Lois Lane is a determined reporter, acting daily to be the best reporter she can be.
She exposes crime and corruption, sometimes risking her life to do so.
Her work helps some people, but she is primarily working for herself. She takes great pride in doing her job well which is what keeps her going.
Superman does what he does for free. He considers it a bad taste to request money for helping people. What he does saves many lives.
Superman refuses to take any pride in what he does. "This is what every decent person would have done, it's nothing". However, when the streets are clean of crime (this happens in one episode of the second season of Lois and Clark), superman looses his sense of self-esteem, hanging around high school kids to help them with their baseball game just to feel that someone needs him.
Lois Lane's happiness and self-esteem come from her job. Superman's happiness and self-esteem come from being able to help someone in trouble.
A business offering service to aid in disasters has the same focus as Lois Lane has - how to improve their business, how to offer a faster, better service - how to offer such a great service that they get more costumers and make more money.
Like Lois, they derive pleasure from being a good business and their focus in on their own product - not primarily on the trouble of other people.
Superman is suppose to be an ideal - a hero we would all admire and aspire to be. But I think Lois Lane and the insurance company I described are the real heroes.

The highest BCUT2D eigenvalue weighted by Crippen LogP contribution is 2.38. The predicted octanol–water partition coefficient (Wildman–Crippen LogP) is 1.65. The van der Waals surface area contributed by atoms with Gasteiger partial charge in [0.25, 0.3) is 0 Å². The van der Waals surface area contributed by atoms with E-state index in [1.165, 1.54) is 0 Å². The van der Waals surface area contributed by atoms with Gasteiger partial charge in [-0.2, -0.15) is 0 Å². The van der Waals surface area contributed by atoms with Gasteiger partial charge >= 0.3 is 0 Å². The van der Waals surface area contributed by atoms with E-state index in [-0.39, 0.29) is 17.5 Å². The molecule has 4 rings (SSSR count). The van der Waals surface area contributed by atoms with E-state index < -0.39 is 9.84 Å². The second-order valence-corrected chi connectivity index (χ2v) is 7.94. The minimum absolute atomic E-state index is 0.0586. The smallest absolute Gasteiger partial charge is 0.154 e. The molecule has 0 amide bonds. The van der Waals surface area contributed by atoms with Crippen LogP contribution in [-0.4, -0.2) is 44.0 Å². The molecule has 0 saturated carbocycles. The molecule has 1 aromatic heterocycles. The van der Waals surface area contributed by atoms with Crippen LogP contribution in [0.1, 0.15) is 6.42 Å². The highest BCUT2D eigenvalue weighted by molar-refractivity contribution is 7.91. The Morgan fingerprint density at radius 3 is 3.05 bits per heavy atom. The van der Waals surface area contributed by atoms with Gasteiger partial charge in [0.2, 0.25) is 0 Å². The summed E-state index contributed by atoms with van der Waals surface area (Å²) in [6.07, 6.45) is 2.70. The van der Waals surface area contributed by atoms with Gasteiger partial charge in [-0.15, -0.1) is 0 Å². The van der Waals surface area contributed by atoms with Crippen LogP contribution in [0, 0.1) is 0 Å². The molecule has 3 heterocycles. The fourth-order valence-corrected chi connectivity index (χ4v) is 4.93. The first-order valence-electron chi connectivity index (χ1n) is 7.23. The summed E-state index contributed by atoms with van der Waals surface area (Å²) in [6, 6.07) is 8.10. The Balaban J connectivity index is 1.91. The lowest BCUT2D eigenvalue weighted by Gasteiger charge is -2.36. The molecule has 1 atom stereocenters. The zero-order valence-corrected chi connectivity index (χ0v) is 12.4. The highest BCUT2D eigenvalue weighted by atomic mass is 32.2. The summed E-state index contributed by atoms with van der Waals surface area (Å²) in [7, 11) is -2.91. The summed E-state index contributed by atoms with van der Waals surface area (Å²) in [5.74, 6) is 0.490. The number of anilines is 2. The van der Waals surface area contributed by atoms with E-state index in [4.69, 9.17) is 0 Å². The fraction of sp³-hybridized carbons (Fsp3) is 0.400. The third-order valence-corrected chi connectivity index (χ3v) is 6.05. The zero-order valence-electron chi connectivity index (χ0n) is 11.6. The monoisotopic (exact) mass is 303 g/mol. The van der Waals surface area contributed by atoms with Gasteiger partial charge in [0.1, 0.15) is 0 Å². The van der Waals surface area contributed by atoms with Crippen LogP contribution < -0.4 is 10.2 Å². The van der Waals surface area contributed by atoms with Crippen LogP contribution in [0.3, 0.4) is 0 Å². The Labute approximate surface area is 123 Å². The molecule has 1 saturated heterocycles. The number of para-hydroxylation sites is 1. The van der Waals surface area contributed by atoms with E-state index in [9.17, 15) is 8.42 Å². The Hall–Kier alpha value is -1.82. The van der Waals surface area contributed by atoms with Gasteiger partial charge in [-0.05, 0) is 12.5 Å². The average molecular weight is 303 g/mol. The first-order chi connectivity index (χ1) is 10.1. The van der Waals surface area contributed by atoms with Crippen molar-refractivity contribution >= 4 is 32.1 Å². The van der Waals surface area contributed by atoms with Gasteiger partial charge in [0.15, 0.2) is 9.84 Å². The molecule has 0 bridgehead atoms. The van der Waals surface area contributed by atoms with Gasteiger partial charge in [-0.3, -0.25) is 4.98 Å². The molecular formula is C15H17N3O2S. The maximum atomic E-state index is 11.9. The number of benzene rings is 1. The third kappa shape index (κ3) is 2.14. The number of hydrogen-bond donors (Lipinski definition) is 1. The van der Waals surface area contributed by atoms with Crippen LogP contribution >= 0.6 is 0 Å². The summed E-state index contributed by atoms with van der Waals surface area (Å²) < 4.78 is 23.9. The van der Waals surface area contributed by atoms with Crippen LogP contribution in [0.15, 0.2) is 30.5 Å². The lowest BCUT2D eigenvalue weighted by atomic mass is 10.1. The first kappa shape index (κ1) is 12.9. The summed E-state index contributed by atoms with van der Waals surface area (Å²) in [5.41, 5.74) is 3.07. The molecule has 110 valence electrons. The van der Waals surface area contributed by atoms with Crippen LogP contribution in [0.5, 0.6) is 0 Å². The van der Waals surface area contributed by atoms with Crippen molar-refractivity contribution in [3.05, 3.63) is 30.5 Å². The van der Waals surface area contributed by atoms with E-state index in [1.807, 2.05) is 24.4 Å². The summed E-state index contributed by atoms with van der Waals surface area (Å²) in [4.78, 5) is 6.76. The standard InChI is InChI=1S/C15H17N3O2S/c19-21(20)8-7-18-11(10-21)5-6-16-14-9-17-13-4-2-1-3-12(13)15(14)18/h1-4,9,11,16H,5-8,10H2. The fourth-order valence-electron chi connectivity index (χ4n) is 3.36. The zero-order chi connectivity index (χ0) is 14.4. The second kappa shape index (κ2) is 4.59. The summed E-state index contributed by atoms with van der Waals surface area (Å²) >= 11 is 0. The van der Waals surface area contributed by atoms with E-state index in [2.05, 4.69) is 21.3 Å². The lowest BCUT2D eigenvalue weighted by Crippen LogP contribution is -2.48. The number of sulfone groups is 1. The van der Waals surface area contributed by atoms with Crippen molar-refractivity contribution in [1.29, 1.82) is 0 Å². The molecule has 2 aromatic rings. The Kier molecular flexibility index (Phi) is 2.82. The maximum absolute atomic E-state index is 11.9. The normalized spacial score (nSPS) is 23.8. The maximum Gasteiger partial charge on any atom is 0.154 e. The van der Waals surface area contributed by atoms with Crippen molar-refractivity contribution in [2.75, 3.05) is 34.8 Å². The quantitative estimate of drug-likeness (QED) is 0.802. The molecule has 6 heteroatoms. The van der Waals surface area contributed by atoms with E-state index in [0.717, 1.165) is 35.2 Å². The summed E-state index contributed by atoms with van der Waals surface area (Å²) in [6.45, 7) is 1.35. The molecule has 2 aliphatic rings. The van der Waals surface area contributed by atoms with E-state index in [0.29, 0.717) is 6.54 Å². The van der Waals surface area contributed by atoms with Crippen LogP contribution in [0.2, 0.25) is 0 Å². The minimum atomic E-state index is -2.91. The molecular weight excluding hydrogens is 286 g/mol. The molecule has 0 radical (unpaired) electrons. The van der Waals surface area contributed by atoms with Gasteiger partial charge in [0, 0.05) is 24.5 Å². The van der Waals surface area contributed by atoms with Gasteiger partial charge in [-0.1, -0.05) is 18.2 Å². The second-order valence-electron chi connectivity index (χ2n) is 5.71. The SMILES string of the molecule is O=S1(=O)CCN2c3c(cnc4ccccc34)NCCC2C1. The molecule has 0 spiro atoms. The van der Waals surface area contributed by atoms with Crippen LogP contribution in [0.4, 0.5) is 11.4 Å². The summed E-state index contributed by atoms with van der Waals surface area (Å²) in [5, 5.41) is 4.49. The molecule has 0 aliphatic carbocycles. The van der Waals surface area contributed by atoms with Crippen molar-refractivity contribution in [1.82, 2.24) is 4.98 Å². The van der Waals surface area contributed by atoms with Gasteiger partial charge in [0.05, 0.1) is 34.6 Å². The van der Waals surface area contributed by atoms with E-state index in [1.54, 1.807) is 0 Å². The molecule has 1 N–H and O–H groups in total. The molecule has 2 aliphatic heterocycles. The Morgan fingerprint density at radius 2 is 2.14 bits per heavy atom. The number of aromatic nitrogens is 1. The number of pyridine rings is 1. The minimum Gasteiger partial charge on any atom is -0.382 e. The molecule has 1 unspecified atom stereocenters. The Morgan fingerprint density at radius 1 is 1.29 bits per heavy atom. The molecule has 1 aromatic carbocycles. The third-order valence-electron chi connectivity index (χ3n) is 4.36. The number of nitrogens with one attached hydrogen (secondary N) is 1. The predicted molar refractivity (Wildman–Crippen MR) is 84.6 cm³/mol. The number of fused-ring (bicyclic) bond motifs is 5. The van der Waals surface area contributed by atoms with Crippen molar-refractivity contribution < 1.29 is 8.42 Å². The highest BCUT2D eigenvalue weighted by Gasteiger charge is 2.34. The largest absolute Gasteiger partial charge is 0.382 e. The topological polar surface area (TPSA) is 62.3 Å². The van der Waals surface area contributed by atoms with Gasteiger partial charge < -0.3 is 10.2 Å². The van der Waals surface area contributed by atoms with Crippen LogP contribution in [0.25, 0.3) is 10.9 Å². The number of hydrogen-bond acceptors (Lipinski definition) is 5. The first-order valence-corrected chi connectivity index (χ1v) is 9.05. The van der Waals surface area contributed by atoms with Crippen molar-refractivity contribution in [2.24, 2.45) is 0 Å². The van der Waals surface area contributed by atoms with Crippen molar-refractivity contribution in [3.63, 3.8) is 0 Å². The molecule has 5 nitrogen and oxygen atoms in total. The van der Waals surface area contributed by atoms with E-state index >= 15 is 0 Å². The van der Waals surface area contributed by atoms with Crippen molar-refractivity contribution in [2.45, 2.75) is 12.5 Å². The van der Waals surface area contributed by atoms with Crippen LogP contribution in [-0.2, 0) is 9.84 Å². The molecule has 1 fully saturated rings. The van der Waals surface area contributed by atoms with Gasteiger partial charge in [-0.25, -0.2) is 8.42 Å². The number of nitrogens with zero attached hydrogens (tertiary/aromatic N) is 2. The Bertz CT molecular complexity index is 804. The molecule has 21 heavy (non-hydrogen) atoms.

Superman is a product of an altruistic morality, a morality that teaches people that their only source of self esteem (unadmittedly) depends on the misery of others, on helping the sick and needy. It creates a disgusting, modest kind of empty character.
This is the character that's suppose to stand for "Truth, Justice and the American way". Well, truth and justice - that's fine, but the American way is not to give stuff for free. The American way IS about making a fortune, succeeding in the world - not being a sucker for hire, apologizing for the option of taking pride in what one does for a living. No sir, that is not the American spirit, though it may have become so over the years under the influence of Christianity.
I think Lois Lane is the real star of the show - a person of character and determination - superman is a modest bore in a suit.
I think the creation of Superman is evidence for the idea that there is no glory in the life of ordinary people. That being a man holds no potential for greatness. But take something that can fly and lift up buildings and we have something to talk about.
Nah, I'd look at those who can erect buildings the old fashion way any time over the one who can do it as easily as he can breath. That's where the real glory is.